What We Eat & the Quality of What We Eat

A CDC report earlier this year showed just how little produce Americans eat. Now the National Fruit & Vegetable Alliance (NFVA) has released a report which offers a perhaps even drearier view of American eating habits.

The NFVA is an alliance led by the CDC and the Produce for Better Health Foundation that aims to improve public health through increased fruit and vegetable consumption. Its “Report Card” evaluates, among other things, progress made by schools, restaurants, supermarkets, and federal and state governments in its 2010 National Action Plan (NAP).

Among their findings?

  • 6% of Americans eat the recommended amount of vegetables on an average day. (Translation: 94% of us don’t eat enough veg.)
  • 8% eat the recommended amount of fruit on an average day. (Translation: 92% of us don’t.)

They also found that while food eaten away from home makes up about a third of the average American’s daily intake (measured in calories), it accounts for just 11% of their produce consumption.

In our post on the CDC survey, we offered a number of suggestions for getting more fresh produce into your diet, as good bodily health is crucial to good dental and oral health. And certainly, the type of food you eat has the biggest impact. A diet based on whole foods, including whole grains and plenty of produce, is healthier than one based on heavily, industrially processed foods – the kinds of foods you find in the center aisles of the grocery store or at fast food joints and other chain restaurants. The former contain more of the good stuff – vitamins, minerals, essential fatty acids, enzymes and important phytonutrients – and less of the bad stuff: artificial flavors and other additives, preservatives, excess sugar and salt, and unhealthy fats.

But the quality of the food you eat matters, as well. In general, organic is better for you (not to mention tastier) than industrial – that is, food that comes from factory farms. This isn’t necessarily because organic food is more nutritious, as some have hypothesized – the science on this so far appears to be very mixed – but more because of what it lacks: pesticides, herbicides and other chemical additives that can damage or interfere with our health (not to mention that of the planet).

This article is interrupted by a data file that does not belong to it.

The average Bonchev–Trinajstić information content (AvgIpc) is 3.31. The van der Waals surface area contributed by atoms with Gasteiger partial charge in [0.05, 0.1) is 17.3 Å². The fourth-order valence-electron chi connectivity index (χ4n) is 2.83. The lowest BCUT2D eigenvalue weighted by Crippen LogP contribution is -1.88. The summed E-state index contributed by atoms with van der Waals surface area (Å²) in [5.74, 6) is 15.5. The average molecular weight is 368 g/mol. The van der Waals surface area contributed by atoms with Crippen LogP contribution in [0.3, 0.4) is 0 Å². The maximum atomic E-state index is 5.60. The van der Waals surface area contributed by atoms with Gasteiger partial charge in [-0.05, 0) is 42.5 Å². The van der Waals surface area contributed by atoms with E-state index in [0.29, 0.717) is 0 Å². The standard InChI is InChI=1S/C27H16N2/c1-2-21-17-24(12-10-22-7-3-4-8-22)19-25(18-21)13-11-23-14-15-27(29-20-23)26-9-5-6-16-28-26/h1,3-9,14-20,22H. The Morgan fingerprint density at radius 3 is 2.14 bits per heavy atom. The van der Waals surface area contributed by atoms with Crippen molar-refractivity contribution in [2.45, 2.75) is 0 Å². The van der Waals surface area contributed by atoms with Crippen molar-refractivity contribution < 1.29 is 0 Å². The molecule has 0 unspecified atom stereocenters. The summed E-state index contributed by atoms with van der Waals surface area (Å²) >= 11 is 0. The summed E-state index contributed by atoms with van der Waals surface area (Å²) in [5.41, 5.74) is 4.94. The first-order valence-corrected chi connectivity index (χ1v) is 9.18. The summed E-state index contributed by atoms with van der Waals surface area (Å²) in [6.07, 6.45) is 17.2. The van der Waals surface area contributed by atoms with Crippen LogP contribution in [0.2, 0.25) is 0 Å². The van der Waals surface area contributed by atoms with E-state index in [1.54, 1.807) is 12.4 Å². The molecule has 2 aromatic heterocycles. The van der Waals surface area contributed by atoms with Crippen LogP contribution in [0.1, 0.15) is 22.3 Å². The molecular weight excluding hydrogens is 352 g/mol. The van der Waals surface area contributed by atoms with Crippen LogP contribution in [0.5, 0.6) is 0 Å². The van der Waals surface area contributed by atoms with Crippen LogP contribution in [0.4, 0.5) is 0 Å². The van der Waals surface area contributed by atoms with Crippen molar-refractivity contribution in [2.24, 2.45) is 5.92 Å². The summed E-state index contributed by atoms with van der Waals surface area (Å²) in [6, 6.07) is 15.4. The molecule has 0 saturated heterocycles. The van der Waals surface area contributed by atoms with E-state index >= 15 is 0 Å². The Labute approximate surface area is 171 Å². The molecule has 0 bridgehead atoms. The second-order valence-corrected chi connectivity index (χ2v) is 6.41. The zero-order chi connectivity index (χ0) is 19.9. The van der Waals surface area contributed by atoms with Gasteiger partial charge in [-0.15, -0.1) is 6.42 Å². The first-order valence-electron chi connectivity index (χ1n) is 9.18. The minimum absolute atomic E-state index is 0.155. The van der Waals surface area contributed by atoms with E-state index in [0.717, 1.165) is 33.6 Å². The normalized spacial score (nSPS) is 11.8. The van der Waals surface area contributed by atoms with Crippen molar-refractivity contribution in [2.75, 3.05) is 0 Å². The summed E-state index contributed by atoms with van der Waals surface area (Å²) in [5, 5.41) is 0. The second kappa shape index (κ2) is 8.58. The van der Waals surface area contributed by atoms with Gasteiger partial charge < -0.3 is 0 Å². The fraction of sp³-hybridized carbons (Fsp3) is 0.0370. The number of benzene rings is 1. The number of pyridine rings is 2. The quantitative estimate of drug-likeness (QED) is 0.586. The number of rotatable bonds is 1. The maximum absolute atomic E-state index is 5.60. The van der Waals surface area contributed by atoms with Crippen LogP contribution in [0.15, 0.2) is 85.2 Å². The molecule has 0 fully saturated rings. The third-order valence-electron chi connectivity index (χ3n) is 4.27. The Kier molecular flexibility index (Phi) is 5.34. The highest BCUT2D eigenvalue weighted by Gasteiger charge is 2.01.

As it has become more popular and more mainstream stores have begun to carry organic produce and meats, we’ve also seen the rise of what amount to organic factory farms. They use the same techniques as conventional farming, only replacing chemical pesticides and herbicides with less toxic alternatives, or find loopholes that let them cut corners without losing their organic certification. As Dave Thier wrote last month in an AOL News article,

Fred Kirschenmann, a North Dakota farmer and distinguished fellow at the Leopold Center for Sustainable Agriculture, served on the National Organic Standards Board when it was establishing the standards for the USDA organic seal.

Early on, Kirschenmann argued that an organic farm shouldn’t be able to “degrade the health of the soil.” But when the board gave that to USDA lawyers, they told it to change the language. Any regulation, the lawyers said, needed to be able to be answered with a simple yes or no – something that can be difficult in the complex world of organic agriculture.

The confusion extends to livestock as well. For instance, organic cows and chickens were required to have “access to pasture.” For some that meant having free-range animals that got the bulk of their food from the outdoors. For others, it meant having a tiny door at one end of a gigantic henhouse.

What the organic laws boiled down to were a list of inputs that an organic farm could and could not use. That led to many farmers getting their certification by practicing what some call “substitution agriculture” – changing the kinds of chemicals they added to the soil without changing the way that they farmed.

“You have organic farmers that don’t really use what would traditionally be used, what good organic practices would classify as good agro-ecological systems” Kirschenmann told AOL News. “They’re just using natural inputs instead of synthetic inputs.”

This, of course, is something that conscientious organic farmers don’t want, for such practices could easily taint the whole industry – and, according to Thier, they want tougher standards, which may in fact be forthcoming.

Proponents of tighter organic standards, however, agree that President Barack Obama’s undersecretary of agriculture, Kathleen Merrigan, and the USDA have been working to clarify some of that flexible language. Last year, they changed the “access to pasture” phrase to say that cows must be allowed to graze 120 days a year. And at a series of hearings in Madison, Wis., recently, producers, distributors, processors and consumers told the National Organic Standards Board what they thought was missing from the current certification standards.

For [Mark] Kastel [of the Cornucopia Institute] and others trying to establish a more exclusive organic seal, the hearings were a success: They declared that nanotechnology would not be allowed in organic products and that conventional hops would not be allowed in organic beer. In the contentious egg issue, he said that the board seemed receptive to farmers and consumers asking for stricter requirements for certified organic eggs.

We certainly hope things will continue in this direction, so we can be more sure of the quality of the food we eat – that when we choose organic, we’re getting what we pay for: chemical-free food raised in ecologically sustainable ways.


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